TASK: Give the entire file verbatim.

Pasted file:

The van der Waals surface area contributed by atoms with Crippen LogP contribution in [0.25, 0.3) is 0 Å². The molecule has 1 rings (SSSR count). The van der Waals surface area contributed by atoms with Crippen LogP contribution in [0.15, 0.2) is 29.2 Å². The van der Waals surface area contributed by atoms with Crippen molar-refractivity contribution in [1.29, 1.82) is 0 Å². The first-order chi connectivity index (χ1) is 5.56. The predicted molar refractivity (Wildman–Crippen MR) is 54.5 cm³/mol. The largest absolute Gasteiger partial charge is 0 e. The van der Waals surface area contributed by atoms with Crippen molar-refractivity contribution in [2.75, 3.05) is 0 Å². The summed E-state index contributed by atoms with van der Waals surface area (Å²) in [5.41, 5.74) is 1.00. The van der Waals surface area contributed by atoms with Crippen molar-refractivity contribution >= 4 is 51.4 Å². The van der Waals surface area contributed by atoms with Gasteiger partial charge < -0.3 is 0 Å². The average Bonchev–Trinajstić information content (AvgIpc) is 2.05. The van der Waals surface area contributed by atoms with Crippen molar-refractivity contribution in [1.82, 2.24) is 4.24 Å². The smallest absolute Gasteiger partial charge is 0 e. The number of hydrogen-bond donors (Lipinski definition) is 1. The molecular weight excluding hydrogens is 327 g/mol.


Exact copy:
The van der Waals surface area contributed by atoms with Crippen LogP contribution in [0.25, 0.3) is 0 Å². The molecule has 1 rings (SSSR count). The van der Waals surface area contributed by atoms with Crippen LogP contribution in [0.15, 0.2) is 29.2 Å². The van der Waals surface area contributed by atoms with Crippen molar-refractivity contribution in [1.29, 1.82) is 0 Å². The first-order chi connectivity index (χ1) is 5.56. The predicted molar refractivity (Wildman–Crippen MR) is 54.5 cm³/mol. The largest absolute Gasteiger partial charge is 0 e. The van der Waals surface area contributed by atoms with Crippen molar-refractivity contribution in [2.75, 3.05) is 0 Å². The summed E-state index contributed by atoms with van der Waals surface area (Å²) in [5.41, 5.74) is 1.00. The van der Waals surface area contributed by atoms with Crippen molar-refractivity contribution >= 4 is 51.4 Å². The van der Waals surface area contributed by atoms with Gasteiger partial charge < -0.3 is 0 Å². The average Bonchev–Trinajstić information content (AvgIpc) is 2.05. The van der Waals surface area contributed by atoms with Crippen molar-refractivity contribution in [1.82, 2.24) is 4.24 Å². The smallest absolute Gasteiger partial charge is 0 e. The number of hydrogen-bond donors (Lipinski definition) is 1. The molecular weight excluding hydrogens is 327 g/mol.